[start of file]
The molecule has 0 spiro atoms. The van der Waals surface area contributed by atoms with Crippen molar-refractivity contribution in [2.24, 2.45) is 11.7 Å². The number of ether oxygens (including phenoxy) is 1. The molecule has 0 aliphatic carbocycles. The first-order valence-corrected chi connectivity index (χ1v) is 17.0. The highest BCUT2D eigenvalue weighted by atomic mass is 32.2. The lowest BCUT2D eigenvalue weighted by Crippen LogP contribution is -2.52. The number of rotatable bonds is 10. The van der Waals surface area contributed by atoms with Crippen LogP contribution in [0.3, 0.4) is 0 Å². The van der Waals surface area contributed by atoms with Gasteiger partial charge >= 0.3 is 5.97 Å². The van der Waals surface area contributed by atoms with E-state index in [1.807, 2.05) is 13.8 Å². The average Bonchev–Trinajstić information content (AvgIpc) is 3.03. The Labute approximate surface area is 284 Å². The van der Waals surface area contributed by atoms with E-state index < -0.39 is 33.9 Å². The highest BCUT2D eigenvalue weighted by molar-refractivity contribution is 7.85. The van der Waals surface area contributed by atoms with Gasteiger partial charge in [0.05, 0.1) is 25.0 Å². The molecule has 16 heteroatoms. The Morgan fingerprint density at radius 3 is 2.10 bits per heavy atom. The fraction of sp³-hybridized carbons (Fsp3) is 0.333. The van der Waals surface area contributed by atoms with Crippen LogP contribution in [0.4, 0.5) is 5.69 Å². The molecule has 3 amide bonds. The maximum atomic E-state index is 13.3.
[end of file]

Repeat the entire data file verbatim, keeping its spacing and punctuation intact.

The molecule has 0 spiro atoms. The van der Waals surface area contributed by atoms with Crippen molar-refractivity contribution in [2.24, 2.45) is 11.7 Å². The number of ether oxygens (including phenoxy) is 1. The molecule has 0 aliphatic carbocycles. The first-order valence-corrected chi connectivity index (χ1v) is 17.0. The highest BCUT2D eigenvalue weighted by atomic mass is 32.2. The lowest BCUT2D eigenvalue weighted by Crippen LogP contribution is -2.52. The number of rotatable bonds is 10. The van der Waals surface area contributed by atoms with Crippen LogP contribution in [0.3, 0.4) is 0 Å². The van der Waals surface area contributed by atoms with Gasteiger partial charge >= 0.3 is 5.97 Å². The van der Waals surface area contributed by atoms with E-state index in [1.807, 2.05) is 13.8 Å². The average Bonchev–Trinajstić information content (AvgIpc) is 3.03. The Labute approximate surface area is 284 Å². The van der Waals surface area contributed by atoms with E-state index < -0.39 is 33.9 Å². The highest BCUT2D eigenvalue weighted by molar-refractivity contribution is 7.85. The van der Waals surface area contributed by atoms with Gasteiger partial charge in [0.05, 0.1) is 25.0 Å². The molecule has 16 heteroatoms. The Morgan fingerprint density at radius 3 is 2.10 bits per heavy atom. The fraction of sp³-hybridized carbons (Fsp3) is 0.333. The van der Waals surface area contributed by atoms with Crippen LogP contribution in [0.4, 0.5) is 5.69 Å². The molecule has 3 amide bonds. The maximum atomic E-state index is 13.3.